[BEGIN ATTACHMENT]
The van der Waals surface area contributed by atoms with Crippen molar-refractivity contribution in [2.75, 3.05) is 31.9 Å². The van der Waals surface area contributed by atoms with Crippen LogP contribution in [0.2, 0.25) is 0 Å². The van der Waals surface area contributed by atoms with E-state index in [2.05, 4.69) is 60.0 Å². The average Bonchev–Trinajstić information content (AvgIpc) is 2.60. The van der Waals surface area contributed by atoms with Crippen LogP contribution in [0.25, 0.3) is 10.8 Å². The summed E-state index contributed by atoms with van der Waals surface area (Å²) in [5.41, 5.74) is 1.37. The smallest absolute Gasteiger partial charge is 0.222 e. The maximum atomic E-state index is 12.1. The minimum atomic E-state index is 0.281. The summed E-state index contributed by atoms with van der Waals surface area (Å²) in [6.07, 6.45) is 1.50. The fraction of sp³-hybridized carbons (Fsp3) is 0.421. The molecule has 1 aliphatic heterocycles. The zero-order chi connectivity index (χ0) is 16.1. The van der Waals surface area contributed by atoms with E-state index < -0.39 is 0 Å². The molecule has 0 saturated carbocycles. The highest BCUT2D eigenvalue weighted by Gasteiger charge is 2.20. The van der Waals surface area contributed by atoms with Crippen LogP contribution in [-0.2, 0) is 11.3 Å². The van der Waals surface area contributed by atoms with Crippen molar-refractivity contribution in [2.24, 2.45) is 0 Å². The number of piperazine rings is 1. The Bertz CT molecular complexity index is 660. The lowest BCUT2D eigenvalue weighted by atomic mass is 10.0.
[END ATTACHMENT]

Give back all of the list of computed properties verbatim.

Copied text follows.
The van der Waals surface area contributed by atoms with Crippen molar-refractivity contribution in [2.75, 3.05) is 31.9 Å². The van der Waals surface area contributed by atoms with Crippen LogP contribution in [0.2, 0.25) is 0 Å². The van der Waals surface area contributed by atoms with E-state index in [2.05, 4.69) is 60.0 Å². The average Bonchev–Trinajstić information content (AvgIpc) is 2.60. The van der Waals surface area contributed by atoms with Crippen LogP contribution in [0.25, 0.3) is 10.8 Å². The summed E-state index contributed by atoms with van der Waals surface area (Å²) in [5.41, 5.74) is 1.37. The smallest absolute Gasteiger partial charge is 0.222 e. The maximum atomic E-state index is 12.1. The minimum atomic E-state index is 0.281. The summed E-state index contributed by atoms with van der Waals surface area (Å²) in [6.07, 6.45) is 1.50. The fraction of sp³-hybridized carbons (Fsp3) is 0.421. The molecule has 1 aliphatic heterocycles. The zero-order chi connectivity index (χ0) is 16.1. The van der Waals surface area contributed by atoms with E-state index < -0.39 is 0 Å². The molecule has 0 saturated carbocycles. The highest BCUT2D eigenvalue weighted by Gasteiger charge is 2.20. The van der Waals surface area contributed by atoms with Crippen LogP contribution in [-0.2, 0) is 11.3 Å². The van der Waals surface area contributed by atoms with Crippen molar-refractivity contribution in [2.24, 2.45) is 0 Å². The number of piperazine rings is 1. The Bertz CT molecular complexity index is 660. The lowest BCUT2D eigenvalue weighted by atomic mass is 10.0.